AP Top Stories August 25 A
Here’s the latest on Wednesday, Aug. 25: Biden sticks to Aug. 31 deadline for U.S. withdrawal from Afghanistan; Haiti residents scour rubble for belongings; Japan expands COVID-19 state of emergency; U.S. House votes to advance budget blueprint
The former CEO of a financially troubled Eastern Shore optometry chain is one of the two Salisbury men indicted on federal charges in the theft of hundreds of thousands of dollars from a local appliance store.
A federal grand jury returned 10-count indictments charging Stephen L. Franklin, 53, and Duane G. Larmore, 46, with federal conspiracy, wire fraud and identity theft, according to a Wednesday news release from the Department of Justice.
Larmore worked for Salisbury-based Shore Appliance Connection, a business that sells household appliances, mattresses and bedding. His duties included maintaining the company’s books and records.
The release showed Franklin was the CEO of Accurate Optical, which was headquartered in Salisbury. He was also CEO and part owner of East Coast Optometric, with locations in South Carolina.
The indictment alleged Larmore and Franklin used portions of the more than $900,000 they stole from Shore Appliance Connection to make investments and pay business expenses for Accurate Optical and East Coast Optometric. The scheme lasted from mid-September 2016 through March 2020, per the indictment.
When his companies were dealing with financial problems, Franklin asked Larmore to provide them with money from Shore Appliance Connection, according to the DOJ release.
Accurate Optical was evicted from its Salisbury location in summer 2019.
Court documents obtained by Delmarva Now at the time revealed the company owed its landlord almost $18,000 in rent and had eight failure to pay rent cases in Maryland dating back to 2017.
There were also eight cases in which the government sought federal tax liens against Accurate Optical for that same period, as the company owed hundreds of thousands of dollars in back taxes.
More: Patients left with questions after Accurate Optical’s eviction in Salisbury
More: Accurate Optical settlement will lead to customers getting money back, attorney general said
The sudden eviction left patients with questions and concerns.
Complaints about not receiving purchased eyewear or refunds reached Maryland Attorney General Brian Frosh.
His office announced in December 2020 that its Consumer Protection Division had entered into a settlement with Accurate Optical to resolve an investigation into its owners.
By then, the company had closed its Maryland stores in Berlin, Cambridge, Easton, Ocean City, Salisbury and Kent Island, as well the Delaware stores in Laurel and Millsboro.
The settlement required Accurate Optical’s owners to stop selling goods they couldn’t provide and pay customers back for goods that were not delivered.
Visitors to Accurate Optical’s website now receive a pop-up message that states, “All offices are permanently closed.”
The South Carolina Department of Revenue announced in November 2020 that its agents arrested Franklin on four counts of failing to collect, account for or pay over withholding tax, as well as operating without a retail license.
Those charges were in connection to H. Rubin Vision Center, which was the name East Coast Optometric was doing business under at the time.
State officials said Franklin issued employees W-2’s reflecting tax withheld from their pay, but did not pay the taxes to the state’s Department of Revenue. He failed to pay more than $130,000 in withholding tax to the state from 2015 through 2018.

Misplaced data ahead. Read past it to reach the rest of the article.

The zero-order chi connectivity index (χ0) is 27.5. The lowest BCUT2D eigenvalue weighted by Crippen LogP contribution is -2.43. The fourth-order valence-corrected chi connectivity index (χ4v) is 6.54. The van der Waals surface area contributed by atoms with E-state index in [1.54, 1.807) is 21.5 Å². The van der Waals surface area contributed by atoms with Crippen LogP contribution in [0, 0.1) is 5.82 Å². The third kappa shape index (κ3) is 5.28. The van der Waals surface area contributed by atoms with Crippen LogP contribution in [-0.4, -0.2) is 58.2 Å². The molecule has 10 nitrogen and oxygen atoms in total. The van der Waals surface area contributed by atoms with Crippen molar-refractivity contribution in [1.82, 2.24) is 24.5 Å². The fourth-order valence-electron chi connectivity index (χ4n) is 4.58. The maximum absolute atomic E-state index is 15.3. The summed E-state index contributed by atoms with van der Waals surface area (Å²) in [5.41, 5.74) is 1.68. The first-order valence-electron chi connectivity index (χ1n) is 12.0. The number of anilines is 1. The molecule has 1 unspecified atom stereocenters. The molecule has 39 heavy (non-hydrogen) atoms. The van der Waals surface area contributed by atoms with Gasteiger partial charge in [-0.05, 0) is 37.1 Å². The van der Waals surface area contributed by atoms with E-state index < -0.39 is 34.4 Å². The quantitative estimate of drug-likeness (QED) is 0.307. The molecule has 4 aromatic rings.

The vision center’s license was revoked in 2016 because of unpaid business taxes, according to officials, and Franklin received multiple violations for continuing to make retail sales until July 2018.
That November 2020 case is still pending, according to online South Carolina court records.
Federal prosecutors said Franklin and Larmore used the identities of Shore Appliance Connection’s owners to enter into factor contracts.
Factoring lets a business obtain cash quickly by leveraging accounts receivable, which is the balance customers owe the company. The business can sell those accounts to third-party companies known as factors in exchange for upfront cash.
These agreements between Shore Appliance Connection and various factoring companies provided cash deposits to Shore Appliance’s bank accounts and required payments and interest of more than $725,000, according to prosecutors.
The indictment alleged Larmore used his own email address and cellphone number to obtain the factoring contracts, but identified the contact information as belonging to one of Shore Appliance Connection’s owners. He also gave the factor companies details about the owners, like their birth dates, social security numbers and driver’s license information.
The owners’ signatures were forged during the factoring process and Franklin witnessed or notarized the fraudulent signatures, prosecutors said. Larmore and one of Franklin’s female employees impersonated the owners while talking to factoring companies over the phone as well.
More: Multiple members of Gov. Larry Hogan’s staff test positive for COVID after Ocean City conference
More: Maryland Senate leaders call for school mask mandate ahead of state board meeting
Larmore used his position at Shore Appliance Connection to sign over authority of the company’s bank accounts so that he and Franklin could draw on the companies’ lines of credit with two financial institutions, according to prosecutors. This allowed them access to $200,000 in cash to cover up their use of Shore Appliance Connection’s money.
If convicted, Franklin and Larmore each face maximum sentences of 20 years in federal prison on wire fraud conspiracy and seven counts of wire fraud, as well as a mandatory two-year sentence on two counts each of identity theft.
Their final appearance in U.S. District Court in Baltimore has not yet been scheduled.